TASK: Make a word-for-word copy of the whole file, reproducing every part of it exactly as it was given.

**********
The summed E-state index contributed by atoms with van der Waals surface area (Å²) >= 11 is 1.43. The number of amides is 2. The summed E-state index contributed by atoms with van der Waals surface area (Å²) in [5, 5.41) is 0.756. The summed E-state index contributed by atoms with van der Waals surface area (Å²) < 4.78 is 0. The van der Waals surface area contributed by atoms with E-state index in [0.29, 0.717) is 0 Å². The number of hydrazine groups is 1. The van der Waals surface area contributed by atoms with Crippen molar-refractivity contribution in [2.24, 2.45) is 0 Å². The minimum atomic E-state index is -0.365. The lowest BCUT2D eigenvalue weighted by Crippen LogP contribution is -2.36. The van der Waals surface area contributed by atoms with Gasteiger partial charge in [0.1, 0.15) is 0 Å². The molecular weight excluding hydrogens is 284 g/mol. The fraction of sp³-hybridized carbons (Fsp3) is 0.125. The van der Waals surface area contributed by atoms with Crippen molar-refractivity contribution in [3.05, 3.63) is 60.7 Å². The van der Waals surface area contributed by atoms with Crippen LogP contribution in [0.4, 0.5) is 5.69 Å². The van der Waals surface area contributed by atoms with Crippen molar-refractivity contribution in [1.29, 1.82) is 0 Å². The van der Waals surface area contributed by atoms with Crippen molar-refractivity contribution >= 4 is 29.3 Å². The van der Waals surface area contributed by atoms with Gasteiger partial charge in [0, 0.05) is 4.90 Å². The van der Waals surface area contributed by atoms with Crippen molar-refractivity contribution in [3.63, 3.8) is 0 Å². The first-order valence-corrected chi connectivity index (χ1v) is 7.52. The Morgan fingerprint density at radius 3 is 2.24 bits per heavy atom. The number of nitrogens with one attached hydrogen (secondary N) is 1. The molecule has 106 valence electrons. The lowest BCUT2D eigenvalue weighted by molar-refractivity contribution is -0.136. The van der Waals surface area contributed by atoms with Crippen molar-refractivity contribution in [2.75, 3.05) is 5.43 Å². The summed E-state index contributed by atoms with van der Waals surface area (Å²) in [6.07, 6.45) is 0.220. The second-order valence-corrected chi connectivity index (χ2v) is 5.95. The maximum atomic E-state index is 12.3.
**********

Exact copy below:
The summed E-state index contributed by atoms with van der Waals surface area (Å²) >= 11 is 1.43. The number of amides is 2. The summed E-state index contributed by atoms with van der Waals surface area (Å²) in [5, 5.41) is 0.756. The summed E-state index contributed by atoms with van der Waals surface area (Å²) < 4.78 is 0. The van der Waals surface area contributed by atoms with E-state index in [0.29, 0.717) is 0 Å². The number of hydrazine groups is 1. The van der Waals surface area contributed by atoms with Crippen molar-refractivity contribution in [2.24, 2.45) is 0 Å². The minimum atomic E-state index is -0.365. The lowest BCUT2D eigenvalue weighted by Crippen LogP contribution is -2.36. The van der Waals surface area contributed by atoms with Gasteiger partial charge in [0.1, 0.15) is 0 Å². The molecular weight excluding hydrogens is 284 g/mol. The fraction of sp³-hybridized carbons (Fsp3) is 0.125. The van der Waals surface area contributed by atoms with Crippen molar-refractivity contribution in [3.05, 3.63) is 60.7 Å². The van der Waals surface area contributed by atoms with Crippen LogP contribution in [0.4, 0.5) is 5.69 Å². The van der Waals surface area contributed by atoms with Crippen molar-refractivity contribution in [1.29, 1.82) is 0 Å². The van der Waals surface area contributed by atoms with Crippen molar-refractivity contribution >= 4 is 29.3 Å². The van der Waals surface area contributed by atoms with Gasteiger partial charge in [0, 0.05) is 4.90 Å². The van der Waals surface area contributed by atoms with Crippen molar-refractivity contribution in [3.63, 3.8) is 0 Å². The first-order valence-corrected chi connectivity index (χ1v) is 7.52. The Morgan fingerprint density at radius 3 is 2.24 bits per heavy atom. The number of nitrogens with one attached hydrogen (secondary N) is 1. The molecule has 106 valence electrons. The lowest BCUT2D eigenvalue weighted by molar-refractivity contribution is -0.136. The van der Waals surface area contributed by atoms with Crippen molar-refractivity contribution in [2.75, 3.05) is 5.43 Å². The summed E-state index contributed by atoms with van der Waals surface area (Å²) in [6.07, 6.45) is 0.220. The second-order valence-corrected chi connectivity index (χ2v) is 5.95. The maximum atomic E-state index is 12.3.